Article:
[ Tutorial ] Apache ZooKeeper ACL (Access Control List) Getting Permission Sets

Today, I will talk about the basics of ACL in ZooKeeper and getting the permission sets of ACL.

1. What is ACL?

ACL (Access Control List) is basically an authentication mechanism implemented in ZooKeeper. It makes znodes accessible to users, depending on how it is set. For example, if its scheme is set to world and ID set to anyone, then it is accessible by anyone in the world, thus the world scheme and anyone ID. However, if the scheme is anything other than the world, then it’s a different story. Let’s talk about the basics and its attributes first.

A typical permission set of a znode looks something like this: crdwa. This is actually an acronym (can be in any order) that stands for: Create, Read, Delete, Write, and Admin.

1.1. Getting the ACL of a Znode

To get the ACL of a particular znode, we execute the getAcl command in the ZooKeeper client.

It will return that znode’s ACL in this format:

'[ scheme ],'[ id ]
: [ permission-set ]

Syntax of the getAcl command is: getAcl Path

Example: getAcl /getmyacl

Think of the scheme as more like a specific group of users. The world scheme would represent everyone in the world, literally. There are also different schemes in ZooKeeper, which are digest (individual user with unique username and password), ip, which is an individual or group of users within the same IP address, and host, which is a group of users within the same host.

ID I believe is self-explanatory; should the scheme be world, then ID always has to be anyone. There is no point to restrict specific users if it is meant to be viewed by anyone.

Here, I have an example of getting the ACL of the getmyacl znode. By typing in the command getAcl /getmyacl, you will get something like this:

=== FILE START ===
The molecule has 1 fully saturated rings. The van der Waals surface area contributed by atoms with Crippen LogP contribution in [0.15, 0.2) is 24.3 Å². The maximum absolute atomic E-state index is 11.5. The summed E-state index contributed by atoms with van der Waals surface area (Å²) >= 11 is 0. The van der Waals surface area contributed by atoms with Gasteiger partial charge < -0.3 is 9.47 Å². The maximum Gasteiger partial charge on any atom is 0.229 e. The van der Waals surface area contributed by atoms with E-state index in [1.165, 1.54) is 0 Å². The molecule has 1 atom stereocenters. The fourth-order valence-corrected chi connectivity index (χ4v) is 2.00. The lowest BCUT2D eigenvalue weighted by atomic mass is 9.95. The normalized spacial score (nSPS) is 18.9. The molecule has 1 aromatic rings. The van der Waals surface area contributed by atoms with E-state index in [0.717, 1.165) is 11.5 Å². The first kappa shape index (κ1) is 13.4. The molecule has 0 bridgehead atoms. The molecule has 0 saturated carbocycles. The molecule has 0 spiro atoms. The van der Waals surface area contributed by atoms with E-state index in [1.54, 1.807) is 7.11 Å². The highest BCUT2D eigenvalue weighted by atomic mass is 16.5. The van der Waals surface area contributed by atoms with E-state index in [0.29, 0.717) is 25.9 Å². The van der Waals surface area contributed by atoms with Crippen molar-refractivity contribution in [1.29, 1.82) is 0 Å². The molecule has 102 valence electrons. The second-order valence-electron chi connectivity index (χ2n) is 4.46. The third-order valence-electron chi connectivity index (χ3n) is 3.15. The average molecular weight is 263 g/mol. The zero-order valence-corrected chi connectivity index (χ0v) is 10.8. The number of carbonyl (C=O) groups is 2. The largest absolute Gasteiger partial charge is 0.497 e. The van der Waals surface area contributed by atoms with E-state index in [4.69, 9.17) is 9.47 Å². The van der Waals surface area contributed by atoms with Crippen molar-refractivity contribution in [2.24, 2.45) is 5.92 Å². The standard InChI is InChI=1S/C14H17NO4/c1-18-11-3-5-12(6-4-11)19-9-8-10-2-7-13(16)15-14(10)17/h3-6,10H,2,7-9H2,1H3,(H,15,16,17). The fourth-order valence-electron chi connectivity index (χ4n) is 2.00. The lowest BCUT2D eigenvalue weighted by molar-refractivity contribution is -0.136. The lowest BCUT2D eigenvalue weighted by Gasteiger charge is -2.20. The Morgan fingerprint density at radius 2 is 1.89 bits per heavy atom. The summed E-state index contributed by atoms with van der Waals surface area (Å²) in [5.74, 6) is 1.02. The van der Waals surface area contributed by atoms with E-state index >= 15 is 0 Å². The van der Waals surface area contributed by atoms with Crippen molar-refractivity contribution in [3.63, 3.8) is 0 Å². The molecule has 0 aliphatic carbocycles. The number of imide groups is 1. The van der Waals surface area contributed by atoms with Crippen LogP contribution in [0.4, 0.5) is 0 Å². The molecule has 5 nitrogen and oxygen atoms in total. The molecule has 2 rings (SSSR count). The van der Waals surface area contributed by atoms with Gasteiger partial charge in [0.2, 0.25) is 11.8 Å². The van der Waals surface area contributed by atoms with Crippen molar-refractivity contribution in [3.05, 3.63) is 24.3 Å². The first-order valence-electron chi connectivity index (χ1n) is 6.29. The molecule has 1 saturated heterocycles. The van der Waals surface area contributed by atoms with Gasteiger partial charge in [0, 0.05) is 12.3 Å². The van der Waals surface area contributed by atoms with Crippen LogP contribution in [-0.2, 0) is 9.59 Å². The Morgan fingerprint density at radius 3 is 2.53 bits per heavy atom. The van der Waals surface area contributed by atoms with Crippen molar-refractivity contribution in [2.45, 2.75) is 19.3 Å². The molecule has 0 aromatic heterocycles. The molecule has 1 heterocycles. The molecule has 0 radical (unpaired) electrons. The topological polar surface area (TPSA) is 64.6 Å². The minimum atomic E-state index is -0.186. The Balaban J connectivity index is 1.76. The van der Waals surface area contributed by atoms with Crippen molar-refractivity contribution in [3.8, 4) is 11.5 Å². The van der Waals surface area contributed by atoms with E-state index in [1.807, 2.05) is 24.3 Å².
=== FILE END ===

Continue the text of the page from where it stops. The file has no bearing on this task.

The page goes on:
acl-1

1.2. More About Permission Set

Notice how the permission set says crdwa. If you were trying to get the permission set of a znode in Java, you would get an integer value in return.

First off, you would call getPerms method to get the permission set of a znode in Java. As mentioned earlier, it returns an integer value. In this case, with this znode having a permission set of crdwa, in Java it returns 31, meaning that the user is authorized to create a child znode, read data of that znode, delete that znode, overwrite (or set data) the znode, and has administrative rights of that znode.

Each permission (create, read, delete, write, admin) is actually a bit, either 0 or 1, where 0 represents not allowed, and 1 represents allowed. So, if you convert that 31 into a binary number, you would get 11111. Refer to the following bullet points:

  • Read – 2^0
  • Write – 2^1
  • Create – 2^2
  • Delete – 2^3
  • Admin – 2^4

Say we have a getmyaccl znode. Create, read, and admin are allowed, but delete and write are not. According to my little bullet points above, in Java it would return 21 for the permission set. Convert that to binary, we get 10101 ( (2^4 = 16) + (2^2 = 4) + (2^0 = 1) ) = 21

Let’s try to change its permission set to cwa (create, write, admin) and see what integer value is returned in Java.

This time it returned 22, or 10110 ( (2^4 = 16) + (2^2 = 4) + (2^1 = 2) ) = 22

To get the permission set of a znode, we need to import ACL class (from ZooKeeper package) and ArrayList. First, we need to create an instance of ArrayList that can store ACL object, and create a new instance of ACL object, assign that to the first element of the ArrayList. What’s interesting is that ArrayList contains only one element. Following is the code snippet on how to get the permission set of a znode:

List acl = new ArrayList(); // create new instance of ArrayList to store ACL object
acl = zk.getACL("/getmyacl", stat); 
ACL aclElement = acl.get(0);
System.out.println(aclElement.getPerms()); // for printing the permission set on the screen.  
                                    // this is also how I get 21 and 22 earlier for the permission set.  

When creating a znode the simplest way, any user is authorized the full crdwa permission set. I will talk more about setting the permission set in 2 different blog entries: First one will be the easy; where any user can access the znode. Second one will be tricky (also to talk about and explain), which involves an individual’s username and password, group of users within the same host or the IP address.

This sums up how to get the permission set of a znode. As usual, thanks for reading, and happy zookeeping!

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